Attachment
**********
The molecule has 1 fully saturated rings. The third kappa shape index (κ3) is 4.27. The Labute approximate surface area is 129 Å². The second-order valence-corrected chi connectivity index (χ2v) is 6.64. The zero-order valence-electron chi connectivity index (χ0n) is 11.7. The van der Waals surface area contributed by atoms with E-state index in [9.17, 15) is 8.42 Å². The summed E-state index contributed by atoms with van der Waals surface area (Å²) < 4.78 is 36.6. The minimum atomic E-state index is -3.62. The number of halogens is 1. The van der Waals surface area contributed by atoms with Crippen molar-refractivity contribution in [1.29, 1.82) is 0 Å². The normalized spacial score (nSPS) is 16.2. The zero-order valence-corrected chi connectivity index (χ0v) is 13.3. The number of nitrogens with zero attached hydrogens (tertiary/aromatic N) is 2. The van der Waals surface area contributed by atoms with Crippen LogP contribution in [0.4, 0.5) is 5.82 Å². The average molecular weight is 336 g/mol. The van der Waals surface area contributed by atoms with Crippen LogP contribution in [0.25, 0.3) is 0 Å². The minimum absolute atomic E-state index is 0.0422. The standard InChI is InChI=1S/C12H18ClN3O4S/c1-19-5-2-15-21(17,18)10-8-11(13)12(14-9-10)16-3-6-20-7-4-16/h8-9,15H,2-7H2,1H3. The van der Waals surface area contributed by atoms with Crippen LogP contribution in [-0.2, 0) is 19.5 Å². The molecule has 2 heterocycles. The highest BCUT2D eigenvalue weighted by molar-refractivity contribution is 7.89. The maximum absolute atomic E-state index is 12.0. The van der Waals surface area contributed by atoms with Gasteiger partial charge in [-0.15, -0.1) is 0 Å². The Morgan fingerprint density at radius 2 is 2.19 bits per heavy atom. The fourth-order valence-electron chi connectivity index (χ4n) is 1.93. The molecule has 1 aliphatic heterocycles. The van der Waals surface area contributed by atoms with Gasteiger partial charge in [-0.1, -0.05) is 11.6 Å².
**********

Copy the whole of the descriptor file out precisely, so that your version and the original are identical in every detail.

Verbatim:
The molecule has 1 fully saturated rings. The third kappa shape index (κ3) is 4.27. The Labute approximate surface area is 129 Å². The second-order valence-corrected chi connectivity index (χ2v) is 6.64. The zero-order valence-electron chi connectivity index (χ0n) is 11.7. The van der Waals surface area contributed by atoms with E-state index in [9.17, 15) is 8.42 Å². The summed E-state index contributed by atoms with van der Waals surface area (Å²) < 4.78 is 36.6. The minimum atomic E-state index is -3.62. The number of halogens is 1. The van der Waals surface area contributed by atoms with Crippen molar-refractivity contribution in [1.29, 1.82) is 0 Å². The normalized spacial score (nSPS) is 16.2. The zero-order valence-corrected chi connectivity index (χ0v) is 13.3. The number of nitrogens with zero attached hydrogens (tertiary/aromatic N) is 2. The van der Waals surface area contributed by atoms with Crippen LogP contribution in [0.4, 0.5) is 5.82 Å². The average molecular weight is 336 g/mol. The van der Waals surface area contributed by atoms with Crippen LogP contribution in [0.25, 0.3) is 0 Å². The minimum absolute atomic E-state index is 0.0422. The standard InChI is InChI=1S/C12H18ClN3O4S/c1-19-5-2-15-21(17,18)10-8-11(13)12(14-9-10)16-3-6-20-7-4-16/h8-9,15H,2-7H2,1H3. The van der Waals surface area contributed by atoms with Crippen LogP contribution in [-0.2, 0) is 19.5 Å². The molecule has 2 heterocycles. The highest BCUT2D eigenvalue weighted by molar-refractivity contribution is 7.89. The maximum absolute atomic E-state index is 12.0. The van der Waals surface area contributed by atoms with Gasteiger partial charge in [-0.15, -0.1) is 0 Å². The Morgan fingerprint density at radius 2 is 2.19 bits per heavy atom. The fourth-order valence-electron chi connectivity index (χ4n) is 1.93. The molecule has 1 aliphatic heterocycles. The van der Waals surface area contributed by atoms with Gasteiger partial charge in [-0.1, -0.05) is 11.6 Å².